A standard installation of a Linux desktop operating system, however, comes with hundreds of software programs, including most of the applications that are required for basic office productivity: e-mail management, Web browsing, scheduler, task manager, address book, word processor, and spreadsheet and presentation creator. In addition, a new Linux user will find a broad range of applications installed by default, including a full-featured graphics image manipulation program (GIMP).
Many organizations also rely on network-based services, like file sharing, and having access to e-mail and the Web via a common local-area network and server. An organization with more technical requirements may also administer their own Web, e-mail, database and directory servers. Software for these services is often more expensive than desktop software--often thousands of dollars for applications like Microsoft Exchange, Active Directory, Internet Information and SQL server (TechSoup's administrative fee is also higher for these applications, often reaching hundreds of dollars for the application plus client access licences).
Similar to the applications that are provided with a standard desktop version of Linux, the free and open-source software options for running network services are even more robust and ubiquitous. For example, almost half of the Web sites on the Internet are served up by the open source Apache (a Microsoft Outlook-friendly Web-based, collaboration platform).
Like many organizations have discovered, it makes economic sense to run free software in at least some of these scenarios. However, as eluded to, free software means much more than "at no cost." Free software more often and more accurately speaks to the freedoms protected by the software licence and the liberty to use and modify the software for your needs.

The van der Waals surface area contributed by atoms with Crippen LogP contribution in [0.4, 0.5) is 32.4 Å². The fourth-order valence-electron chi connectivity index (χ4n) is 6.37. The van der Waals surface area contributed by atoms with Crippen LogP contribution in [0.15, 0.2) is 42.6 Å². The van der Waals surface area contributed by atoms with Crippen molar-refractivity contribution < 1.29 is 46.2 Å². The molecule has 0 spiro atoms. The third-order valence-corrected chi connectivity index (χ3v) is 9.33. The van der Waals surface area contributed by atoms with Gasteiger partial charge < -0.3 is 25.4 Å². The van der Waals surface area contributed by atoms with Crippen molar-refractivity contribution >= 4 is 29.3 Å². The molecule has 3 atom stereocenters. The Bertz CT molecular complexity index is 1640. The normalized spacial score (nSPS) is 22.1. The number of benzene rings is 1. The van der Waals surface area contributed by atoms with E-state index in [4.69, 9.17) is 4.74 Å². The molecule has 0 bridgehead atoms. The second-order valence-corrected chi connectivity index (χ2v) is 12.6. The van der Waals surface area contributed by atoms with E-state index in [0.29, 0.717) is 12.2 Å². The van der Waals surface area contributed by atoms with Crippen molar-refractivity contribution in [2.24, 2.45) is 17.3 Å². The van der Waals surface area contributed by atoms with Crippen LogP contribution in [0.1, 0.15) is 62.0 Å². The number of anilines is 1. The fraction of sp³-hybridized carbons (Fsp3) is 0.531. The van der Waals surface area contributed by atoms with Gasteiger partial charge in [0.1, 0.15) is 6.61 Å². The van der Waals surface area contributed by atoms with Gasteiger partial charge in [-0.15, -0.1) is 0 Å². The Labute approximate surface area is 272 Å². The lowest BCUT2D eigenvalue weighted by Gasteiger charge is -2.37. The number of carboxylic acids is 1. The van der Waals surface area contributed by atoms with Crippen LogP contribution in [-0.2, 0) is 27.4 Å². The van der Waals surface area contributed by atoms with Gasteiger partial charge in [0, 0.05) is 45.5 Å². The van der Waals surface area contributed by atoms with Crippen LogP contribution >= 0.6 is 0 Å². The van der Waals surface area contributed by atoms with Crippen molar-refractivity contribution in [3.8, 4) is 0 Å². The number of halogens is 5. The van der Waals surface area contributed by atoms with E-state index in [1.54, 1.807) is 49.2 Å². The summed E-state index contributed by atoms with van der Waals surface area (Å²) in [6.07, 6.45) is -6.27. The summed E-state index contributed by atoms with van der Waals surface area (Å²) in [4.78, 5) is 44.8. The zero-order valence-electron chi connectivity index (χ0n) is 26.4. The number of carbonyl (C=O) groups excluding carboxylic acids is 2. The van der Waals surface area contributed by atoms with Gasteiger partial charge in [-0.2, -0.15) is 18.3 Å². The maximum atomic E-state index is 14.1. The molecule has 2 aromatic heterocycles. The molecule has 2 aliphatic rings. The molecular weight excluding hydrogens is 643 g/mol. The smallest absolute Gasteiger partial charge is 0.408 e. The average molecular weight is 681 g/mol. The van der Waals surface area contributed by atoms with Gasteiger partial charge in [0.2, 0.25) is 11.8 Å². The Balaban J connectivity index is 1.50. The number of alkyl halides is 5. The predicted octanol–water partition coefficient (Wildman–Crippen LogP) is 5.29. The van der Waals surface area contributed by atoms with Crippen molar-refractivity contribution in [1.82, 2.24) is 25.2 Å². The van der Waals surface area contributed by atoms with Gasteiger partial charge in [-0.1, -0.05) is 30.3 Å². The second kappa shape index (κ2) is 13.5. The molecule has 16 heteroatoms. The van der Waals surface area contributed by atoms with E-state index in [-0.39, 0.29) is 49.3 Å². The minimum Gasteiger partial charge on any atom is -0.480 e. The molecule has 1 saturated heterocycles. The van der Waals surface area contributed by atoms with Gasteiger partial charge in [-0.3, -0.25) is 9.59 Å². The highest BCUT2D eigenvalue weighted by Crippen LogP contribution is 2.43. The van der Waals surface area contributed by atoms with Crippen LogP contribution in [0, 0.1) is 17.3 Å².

The four freedoms
The "free" in free software most accurately refers to the licence that has been applied to it--often the GNU general public licence (GPL), a variation of that licence or one of the many other "free" or open-source software licenses. The objective of these public licences is to keep software free of the restrictions often placed on people's use of the software through proprietary and closed-source licences, such as ongoing licensing fees, adapting or improving the software, or installing the software on more than one computer at a time. For example, with most proprietary software you are not legally allowed to install the software on both your desktop and laptop computers, even though you many never use them simultaneously. The same goes for installing the same software on both your old Microsoft Windows system and the fancy new Apple G5 that you just wrangled out of your executive director--even though you paid dearly for the software just months ago.
Finally, whether you beg, borrow or steal your non-free software, you are often restricted from changing it, modifying it to suit your needs or benchmarking it against other options. In fact, the licences for most proprietary software tend toward restricting your use of the software and removing any responsibility on the part of the vendor in the case of software failure. For example, in a recent comparison of Microsoft's end user licence agreement (EULA) and the GNU GPL, the authors summarized the two as follows:
It is one of the more generally repeated presumptions of users who select to purchase and operate Microsoft's applications released under the EULA (over corresponding Open Source applications released under the GPL), that they do so because they have someone to hold legally responsible in case of application software failure or catastrophic error. A close reading of the EULA reveals that the licence explicitly removes all avenues and all recourse that a user of Microsoft's software has for legal relief of any sort. At best, you may recover the cost of the software product, or US$5. (You can read the full report here.)